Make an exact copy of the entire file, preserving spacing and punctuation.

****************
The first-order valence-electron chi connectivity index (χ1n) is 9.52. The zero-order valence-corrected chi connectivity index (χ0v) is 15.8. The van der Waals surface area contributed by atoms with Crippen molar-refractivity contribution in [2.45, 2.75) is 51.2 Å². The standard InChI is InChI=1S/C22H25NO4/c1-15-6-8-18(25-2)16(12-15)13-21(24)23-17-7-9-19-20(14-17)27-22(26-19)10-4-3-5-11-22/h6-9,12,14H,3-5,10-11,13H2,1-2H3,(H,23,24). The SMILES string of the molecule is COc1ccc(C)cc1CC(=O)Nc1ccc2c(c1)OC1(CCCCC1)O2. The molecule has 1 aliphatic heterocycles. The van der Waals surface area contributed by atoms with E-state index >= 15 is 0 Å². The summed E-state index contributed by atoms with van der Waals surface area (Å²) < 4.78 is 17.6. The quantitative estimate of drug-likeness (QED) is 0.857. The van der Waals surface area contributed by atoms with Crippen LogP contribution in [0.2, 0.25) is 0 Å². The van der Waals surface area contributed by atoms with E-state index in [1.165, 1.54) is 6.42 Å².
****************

The first-order valence-electron chi connectivity index (χ1n) is 9.52. The zero-order valence-corrected chi connectivity index (χ0v) is 15.8. The van der Waals surface area contributed by atoms with Crippen molar-refractivity contribution in [2.45, 2.75) is 51.2 Å². The standard InChI is InChI=1S/C22H25NO4/c1-15-6-8-18(25-2)16(12-15)13-21(24)23-17-7-9-19-20(14-17)27-22(26-19)10-4-3-5-11-22/h6-9,12,14H,3-5,10-11,13H2,1-2H3,(H,23,24). The SMILES string of the molecule is COc1ccc(C)cc1CC(=O)Nc1ccc2c(c1)OC1(CCCCC1)O2. The molecule has 1 aliphatic heterocycles. The van der Waals surface area contributed by atoms with E-state index >= 15 is 0 Å². The summed E-state index contributed by atoms with van der Waals surface area (Å²) < 4.78 is 17.6. The quantitative estimate of drug-likeness (QED) is 0.857. The van der Waals surface area contributed by atoms with Crippen LogP contribution in [0.2, 0.25) is 0 Å². The van der Waals surface area contributed by atoms with E-state index in [1.165, 1.54) is 6.42 Å².